I’d always been ambivalent about being a veteran. On the one hand, I was proud of my service. I’d done something difficult that few Americans show the courage or wherewithal to do, and I’d come out stronger for it. My year in Iraq with the 1st Armored Division was spent mainly on two kinds of missions: For the first six months of our tour, in 2003, we picked up artillery rounds all over Baghdad. We kept Iraqi kids from blowing themselves up and denied insurgents weapons. For the next six months, I drove a Humvee around a Sunni neighborhood in south Baghdad called Dora, and then down the highway to Karbala and Najaf, looking for roadside bombs and snipers. On the other hand, the war was the most dehumanizing experience of my life. Inside the wire, we lived like prisoners, staring at the same walls and the same faces, lifting weights, watching DVDs, killing time until we got to go back home. Outside the wire, we moved in an alien, hostile world luminous with adrenaline and danger. Over time, as we were shot at, mortared and sometimes blown up, fear and rage built up in us like toxins, until we were praying for reasons to shoot – not people, mind you, just fucking hajjis. We harassed and intimidated hajjis on the street. We humiliated hajjis in their homes. We ran hajji cars off the road when they got in our way. We locked hajjis up for being in the wrong place at the wrong time. Some of us did worse. Some of us did a lot worse. Meanwhile, the war itself never made any sense. Like many veterans, when it came to my role, I relied on a rhetoric of professionalism, camaraderie and a narrow focus on personal experience to help me ignore heavy questions about the U.S. invasion and occupation of Iraq. Later, I let the relative peace following America’s 2011 withdrawal confirm the official narrative: We had made mistakes with the invasion, but the surge had worked, and we’d left Iraq a functioning democracy. I had my doubts, but it was a story I wanted to believe. Over time, I took up a mantra of comforting phrases that numbed those doubts and fuzzed out my connection to the big picture: “The war was fucked, but I did my job. I’m proud of my service, but it’s complicated. I did the best I could in a bad situation.” Watching ISIS take Fallujah in January had made me realize just how empty those phrases were. To see an Al Qaeda splinter group take over a third of Iraq, while the so-called democratic government under Prime Minister Nouri al-Maliki revealed itself to be a dysfunctional hybrid of anarcho-capitalism and tyranny, meant having to give up the illusion that we might have done some good in Iraq. It meant having to confront the possibility that we didn’t just leave Iraq – we had lost Iraq.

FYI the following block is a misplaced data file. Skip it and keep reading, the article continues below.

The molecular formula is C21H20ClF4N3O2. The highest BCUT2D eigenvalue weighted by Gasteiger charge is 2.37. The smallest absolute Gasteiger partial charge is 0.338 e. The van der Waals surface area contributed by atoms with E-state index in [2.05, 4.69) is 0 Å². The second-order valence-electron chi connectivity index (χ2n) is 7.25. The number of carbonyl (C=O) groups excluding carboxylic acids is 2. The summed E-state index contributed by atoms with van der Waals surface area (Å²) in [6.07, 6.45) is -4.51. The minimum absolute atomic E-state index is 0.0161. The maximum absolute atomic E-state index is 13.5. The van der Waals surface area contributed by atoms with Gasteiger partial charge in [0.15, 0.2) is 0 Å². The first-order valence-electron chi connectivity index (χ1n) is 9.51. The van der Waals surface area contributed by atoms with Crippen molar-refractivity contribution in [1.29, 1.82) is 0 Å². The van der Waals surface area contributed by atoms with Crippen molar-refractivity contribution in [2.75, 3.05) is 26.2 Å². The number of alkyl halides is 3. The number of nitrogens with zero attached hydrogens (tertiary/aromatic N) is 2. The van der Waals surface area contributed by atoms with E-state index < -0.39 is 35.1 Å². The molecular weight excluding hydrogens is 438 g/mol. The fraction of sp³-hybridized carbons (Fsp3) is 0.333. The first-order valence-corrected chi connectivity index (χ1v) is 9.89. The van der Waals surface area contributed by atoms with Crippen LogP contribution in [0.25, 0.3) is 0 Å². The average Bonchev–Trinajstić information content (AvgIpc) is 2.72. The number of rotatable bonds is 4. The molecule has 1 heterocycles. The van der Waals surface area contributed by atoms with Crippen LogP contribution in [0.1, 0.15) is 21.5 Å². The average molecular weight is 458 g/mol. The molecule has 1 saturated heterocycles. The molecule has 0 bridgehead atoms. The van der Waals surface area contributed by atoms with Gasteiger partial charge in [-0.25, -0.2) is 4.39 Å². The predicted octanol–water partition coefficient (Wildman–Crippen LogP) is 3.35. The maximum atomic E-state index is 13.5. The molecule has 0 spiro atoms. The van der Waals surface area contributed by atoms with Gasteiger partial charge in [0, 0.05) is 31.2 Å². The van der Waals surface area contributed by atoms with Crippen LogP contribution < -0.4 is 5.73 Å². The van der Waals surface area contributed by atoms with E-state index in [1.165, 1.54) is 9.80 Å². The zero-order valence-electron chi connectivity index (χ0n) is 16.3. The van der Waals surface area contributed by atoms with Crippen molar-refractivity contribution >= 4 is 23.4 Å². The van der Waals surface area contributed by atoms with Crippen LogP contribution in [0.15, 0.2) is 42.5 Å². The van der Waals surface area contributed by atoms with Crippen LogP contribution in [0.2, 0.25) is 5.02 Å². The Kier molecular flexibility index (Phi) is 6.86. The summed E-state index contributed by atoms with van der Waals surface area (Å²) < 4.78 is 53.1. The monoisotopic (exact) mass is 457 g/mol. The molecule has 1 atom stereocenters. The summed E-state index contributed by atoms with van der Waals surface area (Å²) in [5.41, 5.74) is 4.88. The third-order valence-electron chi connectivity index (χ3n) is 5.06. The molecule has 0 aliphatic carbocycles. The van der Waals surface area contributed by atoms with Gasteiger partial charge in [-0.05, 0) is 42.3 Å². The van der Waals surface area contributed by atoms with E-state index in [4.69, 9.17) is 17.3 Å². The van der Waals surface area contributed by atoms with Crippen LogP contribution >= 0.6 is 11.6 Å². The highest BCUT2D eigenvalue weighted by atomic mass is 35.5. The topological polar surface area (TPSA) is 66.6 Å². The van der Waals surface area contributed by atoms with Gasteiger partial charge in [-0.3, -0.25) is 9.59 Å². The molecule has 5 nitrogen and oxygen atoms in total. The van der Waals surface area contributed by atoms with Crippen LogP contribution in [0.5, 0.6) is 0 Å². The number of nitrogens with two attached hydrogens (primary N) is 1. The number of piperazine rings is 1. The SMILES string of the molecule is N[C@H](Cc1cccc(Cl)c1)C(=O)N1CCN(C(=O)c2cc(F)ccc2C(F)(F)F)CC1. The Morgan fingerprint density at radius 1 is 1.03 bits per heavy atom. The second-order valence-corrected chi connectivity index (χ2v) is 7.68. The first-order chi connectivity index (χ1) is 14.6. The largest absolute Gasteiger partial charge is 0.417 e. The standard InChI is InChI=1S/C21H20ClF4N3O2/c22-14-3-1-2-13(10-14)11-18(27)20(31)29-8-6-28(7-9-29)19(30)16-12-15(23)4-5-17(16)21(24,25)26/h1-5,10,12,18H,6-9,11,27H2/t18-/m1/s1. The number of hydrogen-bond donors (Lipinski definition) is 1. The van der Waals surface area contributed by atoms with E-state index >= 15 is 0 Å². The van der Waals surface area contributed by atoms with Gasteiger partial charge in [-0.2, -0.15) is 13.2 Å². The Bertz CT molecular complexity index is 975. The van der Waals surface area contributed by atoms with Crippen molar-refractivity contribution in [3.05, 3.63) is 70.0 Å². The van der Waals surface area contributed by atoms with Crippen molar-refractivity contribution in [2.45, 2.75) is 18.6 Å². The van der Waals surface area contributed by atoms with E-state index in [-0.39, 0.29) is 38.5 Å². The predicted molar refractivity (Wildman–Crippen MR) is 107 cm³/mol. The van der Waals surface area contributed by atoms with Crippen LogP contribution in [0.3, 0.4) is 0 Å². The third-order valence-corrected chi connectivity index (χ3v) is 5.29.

What Happened to Motorola [Ted C. Fishman on Chicago Magazine] (8/25/14)